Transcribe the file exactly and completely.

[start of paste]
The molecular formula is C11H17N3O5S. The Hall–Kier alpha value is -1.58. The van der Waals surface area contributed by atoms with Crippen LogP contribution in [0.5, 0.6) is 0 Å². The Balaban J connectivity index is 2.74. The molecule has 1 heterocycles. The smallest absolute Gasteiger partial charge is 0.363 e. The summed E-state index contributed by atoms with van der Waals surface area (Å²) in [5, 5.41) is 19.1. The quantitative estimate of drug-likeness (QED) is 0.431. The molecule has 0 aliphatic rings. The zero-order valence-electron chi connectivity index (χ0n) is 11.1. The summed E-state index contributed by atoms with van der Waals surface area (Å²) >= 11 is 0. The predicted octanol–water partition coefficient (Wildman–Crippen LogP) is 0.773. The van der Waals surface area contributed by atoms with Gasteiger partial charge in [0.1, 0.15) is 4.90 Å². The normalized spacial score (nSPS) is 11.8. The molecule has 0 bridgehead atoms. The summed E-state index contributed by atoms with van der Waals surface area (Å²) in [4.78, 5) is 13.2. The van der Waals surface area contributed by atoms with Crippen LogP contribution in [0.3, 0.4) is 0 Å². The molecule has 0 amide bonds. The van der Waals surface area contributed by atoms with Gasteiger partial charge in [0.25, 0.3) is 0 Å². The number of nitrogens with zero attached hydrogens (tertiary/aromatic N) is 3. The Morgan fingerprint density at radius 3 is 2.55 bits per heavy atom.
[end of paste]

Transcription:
The molecular formula is C11H17N3O5S. The Hall–Kier alpha value is -1.58. The van der Waals surface area contributed by atoms with Crippen LogP contribution in [0.5, 0.6) is 0 Å². The Balaban J connectivity index is 2.74. The molecule has 1 heterocycles. The smallest absolute Gasteiger partial charge is 0.363 e. The summed E-state index contributed by atoms with van der Waals surface area (Å²) in [5, 5.41) is 19.1. The quantitative estimate of drug-likeness (QED) is 0.431. The molecule has 0 aliphatic rings. The zero-order valence-electron chi connectivity index (χ0n) is 11.1. The summed E-state index contributed by atoms with van der Waals surface area (Å²) >= 11 is 0. The predicted octanol–water partition coefficient (Wildman–Crippen LogP) is 0.773. The van der Waals surface area contributed by atoms with Gasteiger partial charge in [0.1, 0.15) is 4.90 Å². The normalized spacial score (nSPS) is 11.8. The molecule has 0 bridgehead atoms. The summed E-state index contributed by atoms with van der Waals surface area (Å²) in [4.78, 5) is 13.2. The van der Waals surface area contributed by atoms with Crippen LogP contribution in [0.3, 0.4) is 0 Å². The molecule has 0 amide bonds. The van der Waals surface area contributed by atoms with Gasteiger partial charge in [0.25, 0.3) is 0 Å². The number of nitrogens with zero attached hydrogens (tertiary/aromatic N) is 3. The Morgan fingerprint density at radius 3 is 2.55 bits per heavy atom.